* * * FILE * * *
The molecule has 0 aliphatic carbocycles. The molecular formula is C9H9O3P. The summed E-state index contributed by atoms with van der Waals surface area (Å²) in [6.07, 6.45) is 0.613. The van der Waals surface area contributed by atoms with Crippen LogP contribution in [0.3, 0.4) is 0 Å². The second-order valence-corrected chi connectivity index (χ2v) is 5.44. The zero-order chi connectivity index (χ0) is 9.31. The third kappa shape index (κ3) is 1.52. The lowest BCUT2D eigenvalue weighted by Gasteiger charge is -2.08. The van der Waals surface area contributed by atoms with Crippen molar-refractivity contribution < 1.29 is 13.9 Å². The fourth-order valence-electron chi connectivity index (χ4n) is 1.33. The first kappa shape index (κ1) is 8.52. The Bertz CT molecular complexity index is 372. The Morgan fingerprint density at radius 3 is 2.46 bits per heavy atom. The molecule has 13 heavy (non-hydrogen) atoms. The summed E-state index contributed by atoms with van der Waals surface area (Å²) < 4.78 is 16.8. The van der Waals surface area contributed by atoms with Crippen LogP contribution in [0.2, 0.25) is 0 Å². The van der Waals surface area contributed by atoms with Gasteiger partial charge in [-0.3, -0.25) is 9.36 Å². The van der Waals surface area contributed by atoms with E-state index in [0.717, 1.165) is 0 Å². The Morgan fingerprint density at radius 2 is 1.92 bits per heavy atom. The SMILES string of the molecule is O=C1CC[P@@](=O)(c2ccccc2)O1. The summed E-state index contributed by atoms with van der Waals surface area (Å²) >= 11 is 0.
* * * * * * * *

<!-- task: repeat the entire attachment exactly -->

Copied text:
The molecule has 0 aliphatic carbocycles. The molecular formula is C9H9O3P. The summed E-state index contributed by atoms with van der Waals surface area (Å²) in [6.07, 6.45) is 0.613. The van der Waals surface area contributed by atoms with Crippen LogP contribution in [0.3, 0.4) is 0 Å². The second-order valence-corrected chi connectivity index (χ2v) is 5.44. The zero-order chi connectivity index (χ0) is 9.31. The third kappa shape index (κ3) is 1.52. The lowest BCUT2D eigenvalue weighted by Gasteiger charge is -2.08. The van der Waals surface area contributed by atoms with Crippen molar-refractivity contribution < 1.29 is 13.9 Å². The fourth-order valence-electron chi connectivity index (χ4n) is 1.33. The first kappa shape index (κ1) is 8.52. The Bertz CT molecular complexity index is 372. The Morgan fingerprint density at radius 3 is 2.46 bits per heavy atom. The molecule has 13 heavy (non-hydrogen) atoms. The summed E-state index contributed by atoms with van der Waals surface area (Å²) < 4.78 is 16.8. The van der Waals surface area contributed by atoms with Crippen LogP contribution in [0.2, 0.25) is 0 Å². The van der Waals surface area contributed by atoms with Gasteiger partial charge in [-0.3, -0.25) is 9.36 Å². The van der Waals surface area contributed by atoms with E-state index in [0.717, 1.165) is 0 Å². The Morgan fingerprint density at radius 2 is 1.92 bits per heavy atom. The SMILES string of the molecule is O=C1CC[P@@](=O)(c2ccccc2)O1. The summed E-state index contributed by atoms with van der Waals surface area (Å²) >= 11 is 0.